Editor: Prince Edward Island is a tiny island surrounded by the sea; indeed, parts of the island are ‘floating’ on seawater intrusion. How vulnerable are we to further damage?
Second, a writer in this newspaper last week suggested irrigation water just goes back into the aquifer (or words to that effect). No, it doesn’t! First there is evaporation as the water is sprayed into the air and as it drops on the warm earth. Then there is transpiration as the potato plant uses the water in its ‘factory’ to grow and make plant material. And of course the potatoes are 79 per cent water. And is this not the purpose — to grow many hundredweight of potato-holding water and transport that water to the potato market? I concede that the remainder might re-enter the aquifer.
Don’t get me started on the potato industry as a “responsible manager of the soils”. Already some of the aquifers we use for supporting life (drinking water) are contaminated by nitrates. Nowhere on the island do we have to go very far to see criminal mismanagement of our soils, especially in hilly areas. Siltation from potato fields runs off into the ditches which fill and overflow with silt. The taxpayer has to pay to clean out the ditches, and, to my amazement, government has to use equipment to clean silt off the road surface. Let’s leave for another discussion the loss to the farmer of his capital investment (fertile soil) and the loss of quality water in the streams for trout and salmon and the burying of oyster habitat and the silting of mussel farms. Triple loss. (Toss in a few million tonnes of sea lettuce for good measure.)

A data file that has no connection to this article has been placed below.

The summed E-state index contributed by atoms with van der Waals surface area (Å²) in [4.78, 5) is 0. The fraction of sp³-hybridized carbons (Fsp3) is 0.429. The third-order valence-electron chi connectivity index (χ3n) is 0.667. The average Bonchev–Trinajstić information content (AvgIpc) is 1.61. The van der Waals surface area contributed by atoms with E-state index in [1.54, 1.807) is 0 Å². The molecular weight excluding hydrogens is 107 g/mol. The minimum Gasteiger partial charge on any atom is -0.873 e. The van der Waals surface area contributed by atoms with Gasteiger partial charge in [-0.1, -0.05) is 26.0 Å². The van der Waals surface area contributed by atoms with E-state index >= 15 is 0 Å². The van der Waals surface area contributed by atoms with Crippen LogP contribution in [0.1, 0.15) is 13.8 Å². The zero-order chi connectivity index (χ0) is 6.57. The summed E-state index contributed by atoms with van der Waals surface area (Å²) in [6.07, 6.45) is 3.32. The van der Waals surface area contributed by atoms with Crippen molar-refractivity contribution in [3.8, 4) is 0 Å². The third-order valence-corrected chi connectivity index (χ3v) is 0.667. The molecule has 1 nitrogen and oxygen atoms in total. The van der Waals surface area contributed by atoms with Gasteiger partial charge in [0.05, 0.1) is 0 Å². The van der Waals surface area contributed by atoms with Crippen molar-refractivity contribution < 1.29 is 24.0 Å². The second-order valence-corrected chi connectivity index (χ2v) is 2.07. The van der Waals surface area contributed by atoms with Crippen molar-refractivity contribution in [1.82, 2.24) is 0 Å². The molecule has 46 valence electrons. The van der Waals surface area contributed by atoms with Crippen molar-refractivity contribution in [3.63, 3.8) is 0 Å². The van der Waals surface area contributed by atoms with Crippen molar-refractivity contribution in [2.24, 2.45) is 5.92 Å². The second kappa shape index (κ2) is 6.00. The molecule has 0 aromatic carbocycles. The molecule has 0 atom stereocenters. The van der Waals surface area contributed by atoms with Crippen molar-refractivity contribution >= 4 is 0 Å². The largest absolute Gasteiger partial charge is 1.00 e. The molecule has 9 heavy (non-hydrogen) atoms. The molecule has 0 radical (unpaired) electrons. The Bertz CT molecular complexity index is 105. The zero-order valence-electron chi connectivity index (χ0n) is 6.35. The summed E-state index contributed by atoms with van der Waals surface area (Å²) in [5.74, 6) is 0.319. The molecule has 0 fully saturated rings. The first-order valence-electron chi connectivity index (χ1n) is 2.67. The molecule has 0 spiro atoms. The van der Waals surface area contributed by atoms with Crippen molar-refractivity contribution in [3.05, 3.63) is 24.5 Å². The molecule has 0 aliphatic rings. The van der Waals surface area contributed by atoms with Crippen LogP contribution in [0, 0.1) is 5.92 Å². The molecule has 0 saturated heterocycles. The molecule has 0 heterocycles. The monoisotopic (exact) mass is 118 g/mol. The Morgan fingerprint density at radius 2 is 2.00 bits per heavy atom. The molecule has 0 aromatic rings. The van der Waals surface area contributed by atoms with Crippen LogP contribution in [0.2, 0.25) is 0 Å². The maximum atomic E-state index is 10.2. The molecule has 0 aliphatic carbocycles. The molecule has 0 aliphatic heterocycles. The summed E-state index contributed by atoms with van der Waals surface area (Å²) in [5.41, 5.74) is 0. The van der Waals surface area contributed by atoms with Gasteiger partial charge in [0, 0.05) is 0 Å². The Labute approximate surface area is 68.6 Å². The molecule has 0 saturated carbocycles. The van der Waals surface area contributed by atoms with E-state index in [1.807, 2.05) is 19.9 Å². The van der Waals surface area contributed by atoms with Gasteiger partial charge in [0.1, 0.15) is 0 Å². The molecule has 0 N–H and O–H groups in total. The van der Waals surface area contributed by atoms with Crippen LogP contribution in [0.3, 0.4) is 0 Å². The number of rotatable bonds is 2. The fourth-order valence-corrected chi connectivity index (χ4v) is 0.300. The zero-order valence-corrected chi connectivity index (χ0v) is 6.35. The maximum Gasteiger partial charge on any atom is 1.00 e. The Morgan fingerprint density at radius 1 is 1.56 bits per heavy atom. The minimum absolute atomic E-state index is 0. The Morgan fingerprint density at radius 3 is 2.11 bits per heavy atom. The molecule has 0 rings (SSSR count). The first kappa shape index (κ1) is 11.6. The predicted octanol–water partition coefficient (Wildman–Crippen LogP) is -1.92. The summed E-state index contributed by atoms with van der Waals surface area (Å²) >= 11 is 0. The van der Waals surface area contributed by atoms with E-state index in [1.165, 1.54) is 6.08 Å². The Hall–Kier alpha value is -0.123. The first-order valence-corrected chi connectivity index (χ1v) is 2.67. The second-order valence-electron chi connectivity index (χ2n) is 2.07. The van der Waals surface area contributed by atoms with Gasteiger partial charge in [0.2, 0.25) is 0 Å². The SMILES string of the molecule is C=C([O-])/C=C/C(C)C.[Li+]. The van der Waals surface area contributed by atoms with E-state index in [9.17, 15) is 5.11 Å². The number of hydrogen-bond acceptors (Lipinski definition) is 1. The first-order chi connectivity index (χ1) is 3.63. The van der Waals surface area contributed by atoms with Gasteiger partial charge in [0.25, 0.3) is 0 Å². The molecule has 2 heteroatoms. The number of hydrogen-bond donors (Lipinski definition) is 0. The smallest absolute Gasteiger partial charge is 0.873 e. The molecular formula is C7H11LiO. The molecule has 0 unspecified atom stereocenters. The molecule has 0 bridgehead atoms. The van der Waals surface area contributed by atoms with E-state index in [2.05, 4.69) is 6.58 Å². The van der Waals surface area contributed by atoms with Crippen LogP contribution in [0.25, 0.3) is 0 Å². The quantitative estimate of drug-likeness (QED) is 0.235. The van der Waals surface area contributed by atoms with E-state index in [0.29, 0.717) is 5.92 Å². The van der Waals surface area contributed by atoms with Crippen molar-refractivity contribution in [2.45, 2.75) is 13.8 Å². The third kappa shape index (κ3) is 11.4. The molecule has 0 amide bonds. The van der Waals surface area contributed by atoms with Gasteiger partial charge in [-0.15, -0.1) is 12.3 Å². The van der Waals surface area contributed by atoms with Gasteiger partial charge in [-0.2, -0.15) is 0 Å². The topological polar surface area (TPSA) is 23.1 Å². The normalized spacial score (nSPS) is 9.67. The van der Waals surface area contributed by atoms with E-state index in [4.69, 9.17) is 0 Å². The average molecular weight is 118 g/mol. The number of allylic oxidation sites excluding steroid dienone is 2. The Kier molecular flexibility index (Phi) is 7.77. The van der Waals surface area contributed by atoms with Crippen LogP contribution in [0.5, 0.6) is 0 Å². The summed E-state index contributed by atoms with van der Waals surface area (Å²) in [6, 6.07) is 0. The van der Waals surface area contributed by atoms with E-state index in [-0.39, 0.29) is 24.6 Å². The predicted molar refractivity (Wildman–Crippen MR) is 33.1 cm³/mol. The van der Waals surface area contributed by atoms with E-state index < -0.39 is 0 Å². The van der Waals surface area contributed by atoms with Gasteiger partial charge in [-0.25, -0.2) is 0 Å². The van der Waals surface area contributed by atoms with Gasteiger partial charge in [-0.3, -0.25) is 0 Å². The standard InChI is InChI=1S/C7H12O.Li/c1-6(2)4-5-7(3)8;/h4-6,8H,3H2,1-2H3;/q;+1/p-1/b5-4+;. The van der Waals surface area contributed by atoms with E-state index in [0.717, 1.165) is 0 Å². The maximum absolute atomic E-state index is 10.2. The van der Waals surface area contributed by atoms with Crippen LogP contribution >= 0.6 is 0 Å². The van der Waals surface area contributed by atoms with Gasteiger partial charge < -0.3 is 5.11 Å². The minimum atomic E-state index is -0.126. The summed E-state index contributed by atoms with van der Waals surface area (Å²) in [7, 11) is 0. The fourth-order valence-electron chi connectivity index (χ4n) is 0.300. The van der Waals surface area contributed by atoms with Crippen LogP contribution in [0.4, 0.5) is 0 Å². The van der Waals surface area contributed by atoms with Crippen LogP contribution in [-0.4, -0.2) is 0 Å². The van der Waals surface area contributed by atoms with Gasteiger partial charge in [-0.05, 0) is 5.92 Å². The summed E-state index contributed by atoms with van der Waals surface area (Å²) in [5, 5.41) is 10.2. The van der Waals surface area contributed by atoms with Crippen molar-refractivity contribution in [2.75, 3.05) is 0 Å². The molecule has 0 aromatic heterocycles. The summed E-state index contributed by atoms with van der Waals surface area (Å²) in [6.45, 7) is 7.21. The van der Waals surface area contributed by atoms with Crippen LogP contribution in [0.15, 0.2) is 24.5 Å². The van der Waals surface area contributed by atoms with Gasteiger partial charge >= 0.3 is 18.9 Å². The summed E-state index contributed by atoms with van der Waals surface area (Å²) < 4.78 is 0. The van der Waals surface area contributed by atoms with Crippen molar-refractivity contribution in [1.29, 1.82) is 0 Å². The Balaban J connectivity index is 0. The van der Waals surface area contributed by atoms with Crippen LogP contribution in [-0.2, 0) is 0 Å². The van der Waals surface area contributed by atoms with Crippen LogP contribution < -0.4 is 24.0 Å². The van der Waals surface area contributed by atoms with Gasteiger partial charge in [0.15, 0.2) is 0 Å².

Industry and environment must balance and co-operate. If we have no environment we have no industry. I wish my grandchildren to have a future in this island of beautiful nature, fisheries, agriculture, tourism and all other islanders living in harmony.
If we fail to manage our groundwater properly, we will be in an awful salty soup without water.